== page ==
Rating: 6

I received this book for free from the publisher in exchange for my honest review.

Tuesday, March 3, 2015

After a Fashion

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After a Fashion
Jen Turano
Bethany House Publishers

Miss Harriet Peabody dreams of the day she can open up a shop selling refashioned gowns to independent working women like herself. Unfortunately, when an errand for her millinery shop job goes sadly awry due to a difficult customer, she finds herself out of an income.

Mr. Oliver Addleshaw is on the verge of his biggest business deal yet when he learns his potential partner prefers to deal with men who are settled down and wed. When Oliver witnesses his ex not-quite-fiance cause the hapless Harriet to lose her job, he tries to make it up to her by enlisting her help in making a good impression on his business partner.

Harriet quickly finds her love of fashion can't make her fashionable. She'll never truly fit into Oliver's world, but just as she's ready to call off the fake relationship, fancy dinners, and elegant balls, a threat from her past forces both Oliver and Harriet to discover that love can come in the most surprising packages.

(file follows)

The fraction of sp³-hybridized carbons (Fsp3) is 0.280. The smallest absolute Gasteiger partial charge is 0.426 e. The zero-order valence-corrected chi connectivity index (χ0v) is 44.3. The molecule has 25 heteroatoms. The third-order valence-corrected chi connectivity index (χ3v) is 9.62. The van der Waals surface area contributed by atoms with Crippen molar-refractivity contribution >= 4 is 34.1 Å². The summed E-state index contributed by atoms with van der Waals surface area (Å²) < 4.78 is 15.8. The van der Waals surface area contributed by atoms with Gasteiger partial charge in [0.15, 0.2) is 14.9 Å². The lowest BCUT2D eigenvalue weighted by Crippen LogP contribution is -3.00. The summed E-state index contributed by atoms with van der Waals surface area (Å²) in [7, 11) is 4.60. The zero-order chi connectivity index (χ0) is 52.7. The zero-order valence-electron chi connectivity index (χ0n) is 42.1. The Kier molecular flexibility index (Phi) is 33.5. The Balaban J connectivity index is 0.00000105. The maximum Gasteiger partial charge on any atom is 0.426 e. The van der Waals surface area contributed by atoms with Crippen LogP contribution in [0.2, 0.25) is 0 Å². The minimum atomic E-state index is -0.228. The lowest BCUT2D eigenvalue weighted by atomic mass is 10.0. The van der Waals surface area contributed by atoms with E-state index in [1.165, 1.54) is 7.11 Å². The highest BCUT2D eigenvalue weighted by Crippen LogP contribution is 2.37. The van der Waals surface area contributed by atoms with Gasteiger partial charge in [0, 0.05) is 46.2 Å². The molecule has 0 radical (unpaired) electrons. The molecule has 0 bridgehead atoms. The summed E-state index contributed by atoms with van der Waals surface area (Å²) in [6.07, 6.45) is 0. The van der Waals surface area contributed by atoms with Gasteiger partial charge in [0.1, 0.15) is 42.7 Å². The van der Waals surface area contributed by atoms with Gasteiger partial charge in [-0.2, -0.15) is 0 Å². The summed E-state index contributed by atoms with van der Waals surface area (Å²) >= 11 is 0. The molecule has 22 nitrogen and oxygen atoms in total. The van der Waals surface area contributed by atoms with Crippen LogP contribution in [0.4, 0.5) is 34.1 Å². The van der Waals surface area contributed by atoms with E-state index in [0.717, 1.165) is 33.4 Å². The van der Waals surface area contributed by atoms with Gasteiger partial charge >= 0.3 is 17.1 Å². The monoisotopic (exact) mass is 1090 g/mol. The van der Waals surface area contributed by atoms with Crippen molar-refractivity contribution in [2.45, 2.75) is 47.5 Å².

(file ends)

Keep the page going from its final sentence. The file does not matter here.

The first words that come to my mind about this book? Adorable. Delightful.

     If you've seen any of my short reviews on goodreads for Jen Turano's other books, you'll notice I wasn't exactly impressed. Don't get me wrong: I didn't hate them, and to this day A Talent For Trouble has one of the funniest scenes I've ever read in Christian fiction. That being said, the heroines in her other series tended to exasperate me, and their personalities seemed to muddle together after a while.

     But when I saw this book, I decided to give Jen Turano another try. And I'm glad I did! After a Fashion held my attention from beginning to end. The humor at times tended towards the slapstick, but I wouldn't say that's always a bad thing. This book was not a prim, proper Victorian drama. It was ridiculous, over-the-top comedy.And that ending? I was NOT expecting it.

     So while After a Fashion won't necessarily be to everyone's taste, it was light read that had me smiling from start to finish, and I know I'll be reading the next book in this series, In Good Company.

Rating: 8 1/2

I received this book for free from the publisher in exchange for my honest review.